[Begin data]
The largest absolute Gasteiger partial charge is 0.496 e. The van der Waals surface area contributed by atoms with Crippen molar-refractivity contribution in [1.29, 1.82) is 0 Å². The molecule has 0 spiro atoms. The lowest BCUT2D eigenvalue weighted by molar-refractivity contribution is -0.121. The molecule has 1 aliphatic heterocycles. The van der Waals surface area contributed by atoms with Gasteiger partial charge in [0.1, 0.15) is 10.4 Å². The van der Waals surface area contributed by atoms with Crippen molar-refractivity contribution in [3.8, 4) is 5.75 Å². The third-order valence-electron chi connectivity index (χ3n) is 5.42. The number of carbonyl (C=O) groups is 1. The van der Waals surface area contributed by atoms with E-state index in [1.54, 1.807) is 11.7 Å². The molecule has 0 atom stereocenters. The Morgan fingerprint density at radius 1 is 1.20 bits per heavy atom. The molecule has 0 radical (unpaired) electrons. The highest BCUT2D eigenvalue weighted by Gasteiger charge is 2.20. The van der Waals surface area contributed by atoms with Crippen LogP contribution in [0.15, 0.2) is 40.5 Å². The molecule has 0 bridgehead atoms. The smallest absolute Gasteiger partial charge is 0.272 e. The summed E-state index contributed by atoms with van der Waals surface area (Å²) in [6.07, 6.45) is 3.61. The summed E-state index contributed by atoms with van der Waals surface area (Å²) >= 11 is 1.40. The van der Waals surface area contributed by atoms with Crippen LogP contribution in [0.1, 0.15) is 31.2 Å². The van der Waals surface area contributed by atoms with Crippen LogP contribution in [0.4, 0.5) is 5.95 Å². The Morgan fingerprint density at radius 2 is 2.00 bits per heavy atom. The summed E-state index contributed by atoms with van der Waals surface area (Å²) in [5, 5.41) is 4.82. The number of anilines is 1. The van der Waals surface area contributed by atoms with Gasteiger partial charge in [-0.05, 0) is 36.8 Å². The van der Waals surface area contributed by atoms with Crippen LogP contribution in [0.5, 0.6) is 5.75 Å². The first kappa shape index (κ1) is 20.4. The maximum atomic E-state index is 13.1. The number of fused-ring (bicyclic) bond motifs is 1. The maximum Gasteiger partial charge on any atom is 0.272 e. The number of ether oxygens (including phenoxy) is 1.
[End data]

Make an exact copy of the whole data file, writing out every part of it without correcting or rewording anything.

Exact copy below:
The largest absolute Gasteiger partial charge is 0.496 e. The van der Waals surface area contributed by atoms with Crippen molar-refractivity contribution in [1.29, 1.82) is 0 Å². The molecule has 0 spiro atoms. The lowest BCUT2D eigenvalue weighted by molar-refractivity contribution is -0.121. The molecule has 1 aliphatic heterocycles. The van der Waals surface area contributed by atoms with Gasteiger partial charge in [0.1, 0.15) is 10.4 Å². The van der Waals surface area contributed by atoms with Crippen molar-refractivity contribution in [3.8, 4) is 5.75 Å². The third-order valence-electron chi connectivity index (χ3n) is 5.42. The number of carbonyl (C=O) groups is 1. The van der Waals surface area contributed by atoms with E-state index in [1.54, 1.807) is 11.7 Å². The molecule has 0 atom stereocenters. The Morgan fingerprint density at radius 1 is 1.20 bits per heavy atom. The molecule has 0 radical (unpaired) electrons. The highest BCUT2D eigenvalue weighted by Gasteiger charge is 2.20. The van der Waals surface area contributed by atoms with Crippen LogP contribution in [0.15, 0.2) is 40.5 Å². The molecule has 0 bridgehead atoms. The smallest absolute Gasteiger partial charge is 0.272 e. The summed E-state index contributed by atoms with van der Waals surface area (Å²) in [6.07, 6.45) is 3.61. The summed E-state index contributed by atoms with van der Waals surface area (Å²) >= 11 is 1.40. The van der Waals surface area contributed by atoms with Crippen LogP contribution in [0.1, 0.15) is 31.2 Å². The van der Waals surface area contributed by atoms with Crippen LogP contribution in [0.4, 0.5) is 5.95 Å². The Morgan fingerprint density at radius 2 is 2.00 bits per heavy atom. The summed E-state index contributed by atoms with van der Waals surface area (Å²) in [5, 5.41) is 4.82. The number of anilines is 1. The van der Waals surface area contributed by atoms with Gasteiger partial charge in [-0.05, 0) is 36.8 Å². The van der Waals surface area contributed by atoms with Crippen LogP contribution in [0.5, 0.6) is 5.75 Å². The first kappa shape index (κ1) is 20.4. The maximum atomic E-state index is 13.1. The number of fused-ring (bicyclic) bond motifs is 1. The maximum Gasteiger partial charge on any atom is 0.272 e. The number of ether oxygens (including phenoxy) is 1.